Numb – A terrific alt-rock song with swirling synths and a great guitar riff reminiscent of “Lazy Eye” by Silversun Pickups
Hurt – A darkly beautiful, grungy track with industrial-sounding synths and fantastic reverby guitars.
Halfway There – A lovely guitar-driven track featuring shimmery keyboards and Craig’s soothing vocals, with optimistic lyrics addressing both his half-year milestone, but also a struggling relationship halfway toward its fulfillment.
A Song For Leaving You – A great kiss-off song with a captivating hip-swaying beat, spacey synths and some really gorgeous guitar work.
What’s Up Dude? – A languid and cool alt-rock song co-written and sung by Craig and his young son Reuben, with lyrics directed at slackers, encouraging them to get busy: “This is not a game of chance, you have to do the work, SO DO IT!“
It’s Not a Christmas Song(Unless the Sleigh Bells Are Ringing) – A thoroughly delightful contemporary Christmas song that’s as good as many I’ve heard from major artists. And once again, we’re treated to Reuben’s sweet vocals.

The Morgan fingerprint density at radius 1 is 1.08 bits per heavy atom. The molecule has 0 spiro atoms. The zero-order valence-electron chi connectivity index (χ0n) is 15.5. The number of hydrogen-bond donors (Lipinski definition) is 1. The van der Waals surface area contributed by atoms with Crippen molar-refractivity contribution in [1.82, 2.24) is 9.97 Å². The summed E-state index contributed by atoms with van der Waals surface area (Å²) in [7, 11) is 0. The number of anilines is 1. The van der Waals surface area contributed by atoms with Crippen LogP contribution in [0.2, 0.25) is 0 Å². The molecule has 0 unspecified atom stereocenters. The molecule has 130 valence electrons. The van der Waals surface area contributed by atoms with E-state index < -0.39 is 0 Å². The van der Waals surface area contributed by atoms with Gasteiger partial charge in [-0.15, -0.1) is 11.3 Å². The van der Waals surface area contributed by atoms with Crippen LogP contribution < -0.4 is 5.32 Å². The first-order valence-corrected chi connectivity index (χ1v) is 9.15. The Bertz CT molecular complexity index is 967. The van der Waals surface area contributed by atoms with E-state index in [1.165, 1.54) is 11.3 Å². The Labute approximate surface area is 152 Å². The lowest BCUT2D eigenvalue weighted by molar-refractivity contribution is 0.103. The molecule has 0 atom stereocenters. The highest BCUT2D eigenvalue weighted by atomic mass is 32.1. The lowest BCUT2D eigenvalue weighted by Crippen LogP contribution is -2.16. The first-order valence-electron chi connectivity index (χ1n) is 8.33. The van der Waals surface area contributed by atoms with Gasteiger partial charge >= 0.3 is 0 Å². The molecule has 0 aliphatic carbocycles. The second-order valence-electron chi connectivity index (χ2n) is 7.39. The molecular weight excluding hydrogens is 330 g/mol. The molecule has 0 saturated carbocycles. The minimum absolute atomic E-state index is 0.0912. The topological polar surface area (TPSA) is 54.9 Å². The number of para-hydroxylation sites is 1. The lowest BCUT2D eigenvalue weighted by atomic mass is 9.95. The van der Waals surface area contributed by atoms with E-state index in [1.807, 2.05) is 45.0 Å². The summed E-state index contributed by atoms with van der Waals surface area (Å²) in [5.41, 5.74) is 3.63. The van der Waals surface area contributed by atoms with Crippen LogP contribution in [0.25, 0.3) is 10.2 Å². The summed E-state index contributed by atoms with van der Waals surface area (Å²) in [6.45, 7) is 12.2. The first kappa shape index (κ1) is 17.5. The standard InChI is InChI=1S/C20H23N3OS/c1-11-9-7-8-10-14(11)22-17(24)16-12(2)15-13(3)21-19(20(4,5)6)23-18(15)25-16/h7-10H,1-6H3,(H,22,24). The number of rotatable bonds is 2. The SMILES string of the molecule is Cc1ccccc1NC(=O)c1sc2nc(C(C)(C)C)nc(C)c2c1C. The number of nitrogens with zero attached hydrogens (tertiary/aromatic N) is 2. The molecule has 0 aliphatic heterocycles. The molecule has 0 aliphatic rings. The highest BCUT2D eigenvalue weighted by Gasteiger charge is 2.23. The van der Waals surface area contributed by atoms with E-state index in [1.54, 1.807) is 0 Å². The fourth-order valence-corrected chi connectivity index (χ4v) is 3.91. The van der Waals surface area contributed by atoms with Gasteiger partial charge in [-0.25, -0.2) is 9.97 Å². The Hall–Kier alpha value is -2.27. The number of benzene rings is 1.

Craig is now enjoying a well-deserved rest from his exhaustive songwriting and recording schedule, and isn’t quite sure where he’ll take Secret Postal Society going forward. But I for one hope he’ll continue putting out more great songs, albeit at a more reasonable pace.
Novus Cantus is an innovative music act comprised of brothers Alexander (vocals and guitar) and Christian Herasimtschuk (drums and percussion). Based in the Hudson River Valley roughly halfway between Albany and New York City, the duo draw from a broad and eclectic mix of influences ranging from traditional ethnic music like flamenco and Hungarian folk, to classical Medieval, Renaissance and Baroque, to alternative rock, to create their uniquely enchanting and exotic sound. They’ve been performing and recording together since 2010, and have released a fair amount of music. I’ve written about them three times over the past three and a half years, and you can find those reviews under “Related” at the bottom of this post.